They're not home to find us out
And we drive
Now that I have found someone
I'm feeling more alone
Than I ever have before

She's a brick and I'm drowning slowly
Off the coast and I'm headed nowhere
She's a brick and I'm drowning slowly

They call her name at 7:30
I pace around the parking lot
Then I walk down to buy her flowers
And sell some gifts that I got
Can't you see
It's not me you're dying for
Now she's feeling more alone
Than she ever has before

She's a brick and I'm drowning slowly
Off the coast and I'm headed nowhere
She's a brick and I'm drowning slowly

As weeks went by
It showed that she was not fine
They told me, "son, it's time to tell the truth"

She broke down, and I broke down
Cause I was tired of lying

Driving back to her apartment
For the moment we're alone
Yeah she's alone
I'm alone
Now I know it

She's a brick and I'm drowning slowly
Off the coast and I'm headed nowhere
She's a brick and I'm drowning slowly

Watch the video.

June 19, 2007 in Abortion, Culture | Permalink | Comments (0) | TrackBack (0)

Bloomberg Quits G.O.P., Stirring Talk About ’08 Race

Adam Nagourney reports for the New York Times:

Mayor Michael R. Bloomberg of New York announced this evening  that he was  quitting the Republican Party and changing his political affiliation to independent.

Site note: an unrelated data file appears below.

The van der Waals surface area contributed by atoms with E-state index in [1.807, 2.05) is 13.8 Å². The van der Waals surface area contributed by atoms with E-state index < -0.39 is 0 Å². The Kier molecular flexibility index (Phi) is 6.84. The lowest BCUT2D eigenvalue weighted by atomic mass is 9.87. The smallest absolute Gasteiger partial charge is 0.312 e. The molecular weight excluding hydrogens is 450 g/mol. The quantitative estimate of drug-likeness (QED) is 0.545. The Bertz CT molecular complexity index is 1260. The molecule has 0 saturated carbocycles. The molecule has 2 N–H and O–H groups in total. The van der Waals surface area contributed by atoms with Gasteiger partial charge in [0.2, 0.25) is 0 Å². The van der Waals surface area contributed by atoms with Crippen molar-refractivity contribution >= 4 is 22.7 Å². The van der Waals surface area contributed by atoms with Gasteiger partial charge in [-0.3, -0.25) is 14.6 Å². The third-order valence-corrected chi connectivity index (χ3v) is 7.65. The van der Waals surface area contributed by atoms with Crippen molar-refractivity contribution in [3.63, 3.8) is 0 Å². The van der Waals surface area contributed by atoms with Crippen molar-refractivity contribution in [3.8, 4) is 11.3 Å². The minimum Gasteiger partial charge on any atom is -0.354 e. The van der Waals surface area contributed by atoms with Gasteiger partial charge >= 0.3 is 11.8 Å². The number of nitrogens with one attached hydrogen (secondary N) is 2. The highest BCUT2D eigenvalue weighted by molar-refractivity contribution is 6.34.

The announcement came after Mr. Bloomberg gave a speech denouncing partisan gridlock in Washington, stirring renewed speculation that he is preparing to run for president in 2008 as an independent or third-party candidate.

...Mr. Bloomberg’s decision to leave the Republican Party and become an independent was immediately viewed by many of his prospective rivals as a major jolt to the presidential campaign. Mr. Bloomberg has never shown any reluctance to use his huge personal fortune to advance his career. He spent more than $150 million on his two bids for mayor, and he would have no problem financing his own presidential campaign.

What is more, Mr. Bloomberg has arguably at least as strong a claim on New York City’s  prosperity as his predecessor, Rudolph W. Giuliani, who is seeking the Republican nomination. If Mr. Bloomberg decides to run as an independent or third-party candidate, he might find that he enjoys the benefits of New York City’s successes without the ideological burdens that Mr. Giuliani has faced in trying to win the Republican nomination while being identified with such positions as supporting abortion, gay rights and gun control.

(Please note that the full article may be available only to NYT subscribers.)

June 19, 2007 in 2008 Presidential Campaign, Abortion, Politics | Permalink | Comments (0) | TrackBack (0)

Reproductive Medicine and the Law Conference Begins Tomorrow